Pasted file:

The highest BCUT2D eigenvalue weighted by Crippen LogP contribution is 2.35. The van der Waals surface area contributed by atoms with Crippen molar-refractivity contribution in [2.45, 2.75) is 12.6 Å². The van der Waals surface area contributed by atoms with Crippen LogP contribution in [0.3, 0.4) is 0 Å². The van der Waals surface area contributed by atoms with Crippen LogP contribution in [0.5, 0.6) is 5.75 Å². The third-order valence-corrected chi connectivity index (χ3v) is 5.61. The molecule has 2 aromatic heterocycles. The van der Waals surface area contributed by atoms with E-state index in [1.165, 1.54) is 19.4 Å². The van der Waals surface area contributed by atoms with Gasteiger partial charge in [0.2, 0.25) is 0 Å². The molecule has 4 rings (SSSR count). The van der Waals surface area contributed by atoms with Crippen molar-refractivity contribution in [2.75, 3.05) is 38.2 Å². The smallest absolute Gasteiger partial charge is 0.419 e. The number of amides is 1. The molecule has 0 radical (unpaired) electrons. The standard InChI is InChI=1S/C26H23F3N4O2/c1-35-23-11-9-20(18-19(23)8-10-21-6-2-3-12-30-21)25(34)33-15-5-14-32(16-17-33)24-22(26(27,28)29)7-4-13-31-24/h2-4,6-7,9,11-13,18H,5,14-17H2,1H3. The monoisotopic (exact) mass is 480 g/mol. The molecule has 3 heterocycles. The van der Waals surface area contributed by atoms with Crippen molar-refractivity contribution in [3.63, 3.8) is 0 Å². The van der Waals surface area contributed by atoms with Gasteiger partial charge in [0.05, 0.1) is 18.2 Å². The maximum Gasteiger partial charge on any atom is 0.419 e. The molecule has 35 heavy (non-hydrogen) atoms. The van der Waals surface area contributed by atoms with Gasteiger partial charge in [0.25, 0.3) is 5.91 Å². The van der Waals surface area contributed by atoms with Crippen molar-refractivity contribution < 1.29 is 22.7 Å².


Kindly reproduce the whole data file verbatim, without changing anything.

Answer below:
The highest BCUT2D eigenvalue weighted by Crippen LogP contribution is 2.35. The van der Waals surface area contributed by atoms with Crippen molar-refractivity contribution in [2.45, 2.75) is 12.6 Å². The van der Waals surface area contributed by atoms with Crippen LogP contribution in [0.3, 0.4) is 0 Å². The van der Waals surface area contributed by atoms with Crippen LogP contribution in [0.5, 0.6) is 5.75 Å². The third-order valence-corrected chi connectivity index (χ3v) is 5.61. The molecule has 2 aromatic heterocycles. The van der Waals surface area contributed by atoms with E-state index in [1.165, 1.54) is 19.4 Å². The van der Waals surface area contributed by atoms with Gasteiger partial charge in [0.2, 0.25) is 0 Å². The molecule has 4 rings (SSSR count). The van der Waals surface area contributed by atoms with Crippen molar-refractivity contribution in [2.75, 3.05) is 38.2 Å². The smallest absolute Gasteiger partial charge is 0.419 e. The number of amides is 1. The molecule has 0 radical (unpaired) electrons. The standard InChI is InChI=1S/C26H23F3N4O2/c1-35-23-11-9-20(18-19(23)8-10-21-6-2-3-12-30-21)25(34)33-15-5-14-32(16-17-33)24-22(26(27,28)29)7-4-13-31-24/h2-4,6-7,9,11-13,18H,5,14-17H2,1H3. The monoisotopic (exact) mass is 480 g/mol. The molecule has 3 heterocycles. The van der Waals surface area contributed by atoms with Crippen molar-refractivity contribution in [3.63, 3.8) is 0 Å². The van der Waals surface area contributed by atoms with Gasteiger partial charge in [0.05, 0.1) is 18.2 Å². The maximum Gasteiger partial charge on any atom is 0.419 e. The molecule has 35 heavy (non-hydrogen) atoms. The van der Waals surface area contributed by atoms with Gasteiger partial charge in [0.25, 0.3) is 5.91 Å². The van der Waals surface area contributed by atoms with Crippen molar-refractivity contribution < 1.29 is 22.7 Å².